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Auburn sophomore wide receiver Montez Billings (84) hauls in a catch past Arkansas' Michael Grant. Billings is healthy again and says he's ready to play a larger role in the Tigers' offense.
AP photo by Beth Hall
Auburn sophomore wide receiver Montez Billings (84) hauls in a catch past Arkansas' Michael Grant. Billings is healthy again and says he's ready to play a larger role in the Tigers' offense.

Billings ready to make impact
Finally healthy, sophomore receiver helping Tigers

By Ross Dellenger ∑ 340-2460

AUBURN — Montez Billings' cleats clanked off the pavement as he emerged from the locker room, his jersey pulled tight over his shoulder pads and his chin strap buckled.

It was Aug. 3, and the Auburn receiver thought this would be the day he would make a full-speed return to practice. This would be the day he would show the Tigers' coaches he deserves a spot in the starting lineup.

Moments later, Billings grabbed the back of his leg, wincing in pain. After a brief discussion with an Auburn trainer, the sophomore found himself in a familiar position: riding a stationary bike with the other wounded players.

It was a rough start to the 2007 season for Billings, who emerged from spring as one of three starting receivers for Auburn. But a hamstring injury during the opening week of preseason drills sidelined him for more than a month.

Midway through the season, he's finally caught up.

"Being out that long really hurt him as far as conditioning goes," receivers coach Greg Knox said. "He had to work himself back into game-type condition."

He apparently has done that and more, as No. 23 Auburn (5-3, 3-2 SEC) prepares to face Ole Miss (2-6, 0-5) on Saturday.

With 16 catches in the last four games — that's 13 more grabs than he had entering this season — Billings has emerged from a pack of untested receivers to join Rod Smith as one of quarterback Brandon Cox's go-to wideouts — a guy coach Tommy Tuberville was in search of.

"We have been looking for that second receiver that Brandon can have a lot of confidence in," Tuberville said. "(Billings) is one of those guys that doesn't say a whole lot. He works hard and has done it in practice."

As Tuberville mentioned, Billings is not much of a talker.

This week, with reporters gathered around him, Billings leaned up against a chair in the Auburn interview room with little to say.

"It seems like the ball is coming at me more and more each game," he said, his braided hair nearly covering his ears. "I just have to continue making plays when the opportunity comes to me."

A former four-star, highly recruited prospect, Billings was expected to do great things at Auburn, but the injury slowed him.

He had offers from Florida and Georgia, but chose Auburn in November 2004.

Billings said he regained coaches' trust by working hard in practice, recovering from that hamstring affliction.

"They're getting more comfortable with me in the offense and giving me more play on the field," said Billings, whom Tuberville calls "tall and rangy."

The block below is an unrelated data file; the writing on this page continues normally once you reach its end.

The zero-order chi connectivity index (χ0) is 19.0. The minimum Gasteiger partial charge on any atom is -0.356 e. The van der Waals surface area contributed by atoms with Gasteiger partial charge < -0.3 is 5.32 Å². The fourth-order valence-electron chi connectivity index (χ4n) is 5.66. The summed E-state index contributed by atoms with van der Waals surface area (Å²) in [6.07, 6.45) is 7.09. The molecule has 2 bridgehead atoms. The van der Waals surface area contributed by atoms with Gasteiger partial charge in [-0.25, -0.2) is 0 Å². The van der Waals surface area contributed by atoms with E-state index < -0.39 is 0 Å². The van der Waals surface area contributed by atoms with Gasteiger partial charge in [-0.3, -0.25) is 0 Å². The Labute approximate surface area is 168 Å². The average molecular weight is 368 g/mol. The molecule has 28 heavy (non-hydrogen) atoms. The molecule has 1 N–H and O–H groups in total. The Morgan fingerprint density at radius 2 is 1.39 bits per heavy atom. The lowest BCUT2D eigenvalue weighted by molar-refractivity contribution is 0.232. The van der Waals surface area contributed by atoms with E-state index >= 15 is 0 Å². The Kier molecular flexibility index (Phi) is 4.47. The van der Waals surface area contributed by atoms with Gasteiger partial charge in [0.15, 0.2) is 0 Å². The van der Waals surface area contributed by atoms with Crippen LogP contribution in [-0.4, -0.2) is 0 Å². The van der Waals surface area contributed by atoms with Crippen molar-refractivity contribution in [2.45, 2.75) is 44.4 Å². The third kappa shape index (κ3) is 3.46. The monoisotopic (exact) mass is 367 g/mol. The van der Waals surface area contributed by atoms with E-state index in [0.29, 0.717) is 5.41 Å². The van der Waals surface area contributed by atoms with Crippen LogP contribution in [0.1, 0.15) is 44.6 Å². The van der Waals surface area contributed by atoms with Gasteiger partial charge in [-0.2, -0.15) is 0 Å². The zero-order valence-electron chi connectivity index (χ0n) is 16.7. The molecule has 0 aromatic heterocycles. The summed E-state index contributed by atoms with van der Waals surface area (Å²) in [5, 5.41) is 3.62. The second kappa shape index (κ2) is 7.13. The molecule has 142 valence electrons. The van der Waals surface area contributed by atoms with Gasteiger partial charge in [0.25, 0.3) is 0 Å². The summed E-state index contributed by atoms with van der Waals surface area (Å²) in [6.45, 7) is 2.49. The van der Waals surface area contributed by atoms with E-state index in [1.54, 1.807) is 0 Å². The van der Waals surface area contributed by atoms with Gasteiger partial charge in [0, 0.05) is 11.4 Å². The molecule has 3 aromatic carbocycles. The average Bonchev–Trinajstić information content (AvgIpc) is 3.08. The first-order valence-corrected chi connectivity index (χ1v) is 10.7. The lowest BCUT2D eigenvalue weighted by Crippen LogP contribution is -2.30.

Billings may have made the biggest play of his career against LSU when he hauled in the first touchdown pass of the game. Running a post route into the end zone, Billings flagged down a scrambling Cox, waving his arms in the air. A second later, the Pelham native cradled the ball into his chest for his first career touchdown.

"He made a hell of a play," offensive coordinator Al Borges said. "He's made a difference in our offense."

Still recovering from that hamstring injury, Billings was held out of the season opener against Kansas State. He had a catch in the second game and then didn't touch the ball again until the fifth contest of the season, at Florida, where he collected the first start of his career.

Cox knows having another confident receiver on the field is not a bad thing. Smith and Billings have combined for 38 receptions during the last four games. All other receivers have four.

"Having them two out on the field, it softens up the defense," said Cox, who has been playing more consistently since Billings' emergence. "They're not able to key on one guy. We have two guys out there who are playmakers."

Ole Miss (2-6, 0-5 SEC) at No. 23 Auburn (5-3, 3-2)

When: Saturday, 5 p.m.

Where: Jordan-Hare Stadium, Auburn.

Line: Auburn by 181/2.

TV/radio: The game will be televised on pay-per-view. For details on how to get the broadcast, contact your local cable company. The radio broadcast can be heard on FM-106.1, FM-95.9, FM-98.3 and AM-1230.

Players to watch: Auburn defensive end Quentin Groves is one sack short of breaking the schoolís career sack record. Ole Miss gives up the second-most sacks in the SEC at almost three a game. Running back Brad Lesterís offensive production has increased each game since returning from a six-game suspension for the Oct. 6 game against Vanderbilt. Ole Missí rushing defense ranks last in the conference.

Ole Missí offense is the worst in the league, but running back BenJarvus Green-Ellis is a good running back whom Auburn will need to slow.

Key matchup: A streaky Auburn offense against a struggling Ole Miss defense. Auburn has shown it can score when it needs to, but the Tigers also have stalled for long periods of time.

Weather: Sunny, a high of 72 degrees and a low of 49. The chance of rain is 10 percent.

Last meeting: Auburn 23, Ole Miss 17, Oct. 28, 2006, in Oxford, Miss.

Prediction: Auburn 34, Ole Miss 10

Ross Dellenger, DAILY sports writer

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